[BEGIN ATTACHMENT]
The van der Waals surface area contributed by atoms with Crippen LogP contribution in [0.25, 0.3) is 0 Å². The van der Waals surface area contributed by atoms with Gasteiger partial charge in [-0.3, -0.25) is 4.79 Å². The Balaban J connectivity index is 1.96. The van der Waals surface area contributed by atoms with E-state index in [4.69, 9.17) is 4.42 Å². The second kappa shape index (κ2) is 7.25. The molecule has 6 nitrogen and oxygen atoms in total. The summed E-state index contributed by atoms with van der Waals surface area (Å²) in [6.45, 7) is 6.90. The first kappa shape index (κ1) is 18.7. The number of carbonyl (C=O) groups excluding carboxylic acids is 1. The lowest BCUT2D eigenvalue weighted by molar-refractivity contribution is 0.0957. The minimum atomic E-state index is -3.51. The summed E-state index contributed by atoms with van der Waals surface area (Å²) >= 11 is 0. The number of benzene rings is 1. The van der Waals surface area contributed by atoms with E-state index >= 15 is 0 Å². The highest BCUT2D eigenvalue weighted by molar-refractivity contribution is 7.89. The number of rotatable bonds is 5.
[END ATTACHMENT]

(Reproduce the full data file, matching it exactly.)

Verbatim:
The van der Waals surface area contributed by atoms with Crippen LogP contribution in [0.25, 0.3) is 0 Å². The van der Waals surface area contributed by atoms with Gasteiger partial charge in [-0.3, -0.25) is 4.79 Å². The Balaban J connectivity index is 1.96. The van der Waals surface area contributed by atoms with E-state index in [4.69, 9.17) is 4.42 Å². The second kappa shape index (κ2) is 7.25. The molecule has 6 nitrogen and oxygen atoms in total. The summed E-state index contributed by atoms with van der Waals surface area (Å²) in [6.45, 7) is 6.90. The first kappa shape index (κ1) is 18.7. The number of carbonyl (C=O) groups excluding carboxylic acids is 1. The lowest BCUT2D eigenvalue weighted by molar-refractivity contribution is 0.0957. The minimum atomic E-state index is -3.51. The summed E-state index contributed by atoms with van der Waals surface area (Å²) >= 11 is 0. The number of benzene rings is 1. The van der Waals surface area contributed by atoms with E-state index >= 15 is 0 Å². The highest BCUT2D eigenvalue weighted by molar-refractivity contribution is 7.89. The number of rotatable bonds is 5.